Marya Meyer

Together We Can, Part 2

In her leadership roles with The Women’s Fund and One Billion Rising, Marya Meyer sets an empowering example through advocacy by collaboration (part 2 of 2)

It’s been nearly a decade since the World Health Organization released findings about gender violence, including the jaw-dropping figure that 1 in 3 women on the planet have experienced “physical and/or sexual violence by an intimate partner or non-partner sexual violence.”

Like so many women around the world, Marya Meyer didn’t see it as a statistic from which to recoil. She saw it as a moment to move forward—and change the narrative.

In 2013, she headed the Miami celebrations for One Billion Rising, the mass action to end violence against women that estimates (based on the global population) 1 billion women and girls have been or will be beaten or raped in their lifetime. To this day, she serves as the movement’s global coordinator in Miami; in a given week, she’ll speak to women in Guatemala, Croatia, India and other countries around the world about women’s safety and opportunities to make a difference.

However, the ripple effects emanating from Meyer’s thoughtful, empowering work on behalf of women extend far beyond gender violence. She’s emerged as a rock star in advocacy circles—and not just because her former career in music/entertainment included overseeing Latin American marketing for PolyGram/Universal. Back in the day, she not only helped convince U2 to play Mexico and South America for the first time, but she also went on tour with Metallica and Bon Jovi.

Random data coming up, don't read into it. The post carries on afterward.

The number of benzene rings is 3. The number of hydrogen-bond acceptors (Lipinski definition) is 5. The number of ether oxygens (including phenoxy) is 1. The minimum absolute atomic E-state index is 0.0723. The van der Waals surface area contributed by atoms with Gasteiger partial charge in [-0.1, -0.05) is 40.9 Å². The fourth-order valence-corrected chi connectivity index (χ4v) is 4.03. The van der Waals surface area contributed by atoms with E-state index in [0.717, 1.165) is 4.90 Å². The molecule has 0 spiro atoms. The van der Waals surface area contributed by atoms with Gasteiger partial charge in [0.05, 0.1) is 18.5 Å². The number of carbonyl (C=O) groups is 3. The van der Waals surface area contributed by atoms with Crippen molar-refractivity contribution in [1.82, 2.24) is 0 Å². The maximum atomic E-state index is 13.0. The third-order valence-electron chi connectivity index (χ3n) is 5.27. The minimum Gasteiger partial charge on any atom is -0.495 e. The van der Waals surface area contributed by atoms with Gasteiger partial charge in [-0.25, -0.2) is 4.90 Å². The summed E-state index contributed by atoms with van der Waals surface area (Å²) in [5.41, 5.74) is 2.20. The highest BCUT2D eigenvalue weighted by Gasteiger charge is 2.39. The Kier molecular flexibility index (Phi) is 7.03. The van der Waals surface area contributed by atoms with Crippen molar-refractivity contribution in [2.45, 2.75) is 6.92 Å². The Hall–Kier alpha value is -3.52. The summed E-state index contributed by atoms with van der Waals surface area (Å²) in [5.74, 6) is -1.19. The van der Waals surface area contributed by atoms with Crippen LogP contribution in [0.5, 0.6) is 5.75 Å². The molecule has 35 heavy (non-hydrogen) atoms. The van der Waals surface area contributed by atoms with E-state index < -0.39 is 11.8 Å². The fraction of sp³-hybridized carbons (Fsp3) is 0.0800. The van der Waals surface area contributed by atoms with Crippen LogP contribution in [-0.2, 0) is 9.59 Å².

After years of partnering One Billion Rising with the Women’s Fund Miami-Dade on programming and initiatives, Meyer joined the Fund’s board in April 2019 and one year later became board chair. Last October, the Women’s Fund named Meyer as its interim executive director, a transitional tag she hopes will be removed.

[Editor’s note: This is the second of a two part article. To read the first part, click here.

As part of its economic mobility pillar, the Women’s Fund is re-introducing a public campaign this month with sponsor Kaufman Rossin that asks the question, “Daddy, why do you pay women less?” It’s 2021. What are the arguments against women having equal pay?

When you look at differences in economic compensation, it’s unbelievable. We’re doing an Impact Collaborative in early March with female attorneys. [A 2020 Status of Women in Miami-Dade County report] found that there’s a [41%] difference in median earnings between men and women in that industry. Forty-one percent! It’s crazy. I’d never think that in a million years.

More than anything, you hear [the refrain] that it’s nobody’s business. But it’s the lack of transparency that allows it to be perpetuated.

It’s putting on a job interview form that you have to have at least seven years of such-and-such experience, all these old-fashioned barriers that aren’t true. So, what happens? You have someone who’s been an assistant in the HR department for 10 years—who’s trained 12 men who’ve [vaulted] ahead of her in the company.

Marya Meyer

Marya Meyer